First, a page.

Although millions of Americans have diabetes, many people still don’t understand the cause of diabetes, or what are the leading causes of the disorder. Diabetes is a condition that occurs due to an abnormality of the human metabolism — the way in which our bodies digest and then use food for energy and growth. There are three types of diabetes. There’s type 1, type 2, and gestational diabetes, which can develop in pregnant women. Those who have type 1 diabetes are usually born with it, while type 2 diabetes can progress through several serious risk factors, including poor diet. Let’s first take a closer look at these warning signs and the symptoms before focusing on diabetes complications.
What are the Risks Associated with Diabetes?
Type 1 Diabetes
As mentioned, type 1 diabetes typically begins during adolescence, although not always. Your pancreas is either unable to or permanently stops making insulin in this case. You will have type 1 diabetes for life. The main factors associated with this type are:
- Family History: If any of your direct relatives have type 1 diabetes, you are at high risk of all forms of diabetes. In this case, try to visit your doctor for a simple blood test to check if this situation applies to you. Be aware too that you must manage your condition properly or risk developing diabetes complications.
- Diseases of the Pancreas: If at any point you develop gallstones, pancreatitis, or pancreatic cancer during your life, your body’s ability to produce insulin will slow dramatically. Younger men and women are more susceptible to diabetes in these cases.
Type 2 Diabetes
Type 2 diabetes, on the other hand, means that your body is unable to use the insulin it produces. This is known as insulin resistance. Type 2 is most common in adults, but it can begin at any time in your life. Because childhood obesity and sedentary lifestyles are becoming more common, type 2 diabetes can happen in adolescence. The main factors are:
- Obesity or Being Overweight: Obesity is the main cause of type 2 diabetes. Adults, as well as preteens and teens, are suffering from this condition more than ever before. If you are obese, you are also at high risk of developing cardiovascular diseases, such as high cholesterol or high blood pressure.
- Insulin Resistance: Type 2 diabetes often begins with cells that resist insulin. As a result, your pancreas must work harder to make enough insulin to meet your body’s needs.
- Sedentary Lifestyle: Exercising three times a week or more, while maintaining a healthy diet is the best method of avoiding type 2 diabetes.
- Family History: As with type 1 diabetes, having parent(s) or sibling(s) who has diabetes increase your chances of developing type 2.
- Age: Are you over 45 and overweight? Or, do you have symptoms of diabetes? If so, talk with your doctor about getting a simple screening test.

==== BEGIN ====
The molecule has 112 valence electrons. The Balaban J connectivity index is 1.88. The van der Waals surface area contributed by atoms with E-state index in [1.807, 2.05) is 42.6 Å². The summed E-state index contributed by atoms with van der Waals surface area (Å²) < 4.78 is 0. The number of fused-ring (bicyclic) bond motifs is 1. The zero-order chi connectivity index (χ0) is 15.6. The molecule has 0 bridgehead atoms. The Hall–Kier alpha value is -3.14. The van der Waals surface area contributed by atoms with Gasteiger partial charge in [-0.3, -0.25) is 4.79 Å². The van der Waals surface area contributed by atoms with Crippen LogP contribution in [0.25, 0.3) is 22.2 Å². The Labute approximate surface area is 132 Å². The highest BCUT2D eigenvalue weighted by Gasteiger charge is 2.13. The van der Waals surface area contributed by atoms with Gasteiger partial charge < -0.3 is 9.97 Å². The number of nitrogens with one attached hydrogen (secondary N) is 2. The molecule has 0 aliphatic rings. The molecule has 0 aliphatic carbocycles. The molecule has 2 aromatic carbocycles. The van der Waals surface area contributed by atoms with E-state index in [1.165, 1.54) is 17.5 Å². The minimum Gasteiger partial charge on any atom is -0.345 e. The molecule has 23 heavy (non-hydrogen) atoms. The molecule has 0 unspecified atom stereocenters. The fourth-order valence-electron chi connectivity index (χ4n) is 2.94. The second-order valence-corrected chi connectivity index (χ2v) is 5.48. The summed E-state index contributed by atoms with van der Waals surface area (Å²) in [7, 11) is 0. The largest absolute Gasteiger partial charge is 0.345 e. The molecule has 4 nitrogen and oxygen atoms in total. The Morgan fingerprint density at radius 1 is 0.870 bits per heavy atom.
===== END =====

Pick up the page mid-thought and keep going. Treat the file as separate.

What are the Symptoms of Diabetes?
There are very common symptoms of diabetes to watch for; seeing them can mean you need medical attention. If your body is unable to produce insulin adequately, then you need proper prescribed medication or insulin injections to implement insulin into your body manually. Let’s look at the symptoms before moving onto talking about diabetes complications.
Common diabetes symptoms include, but are not limited to:
- Increase in thirst
- Increase in hunger (especially after eating)
- Frequent urination or urine infections
- Unexplained weight loss (even though you are eating and feel hungry)
- Blurred vision
Examples of Diabetes Complications
A doctor may prescribe an SGLT2 inhibitor. This is a class of prescription medications that are FDA-approved for use with diet and exercise to lower blood sugar in adults. These prescription drugs such as Invokana or Jardiance block glucose from being reabsorbed into the blood.
The effectiveness of these drugs varies, however, as the side effects of Invokana specifically can be dangerous and has been reported to have caused lower-limb loss and Fournier’s gangrene. Be sure to consult with your physician about what the safest option is for you.
Nerve Damage (Neuropathy)
Too much sugar in a diabetic’s diet is bad. It can hurt the walls of the tiny blood vessels in limbs that nourish your nerves. This is especially true in your legs. This can cause tingling, numbness, or pain that usually manifests at the tips of the toes or fingers and spreads slowly.
Kidney Damage (Nephropathy)
Diabetes can damage the delicate filtering system within the kidneys. Severe damage can lead to kidney failure or irreversible end-stage kidney disease, which then requires dialysis or a kidney transplant.
Eye Damage (Retinopathy)
Here’s the last one on our list of diabetes complications. Diabetes can damage the blood vessels of the retina, also known as diabetic retinopathy, potentially leading to blindness. Diabetes also increases the risk of several serious conditions within the eye such as cataracts and glaucoma.
This November, during Diabetes Awareness Month, watch for possible symptoms of type 1 and type 2 diabetes. Protect you and loved ones against this terrible disease by staying active, eating a well-balanced diet, and getting regular check-ups. Lastly, find more information about diabetes at our other post here.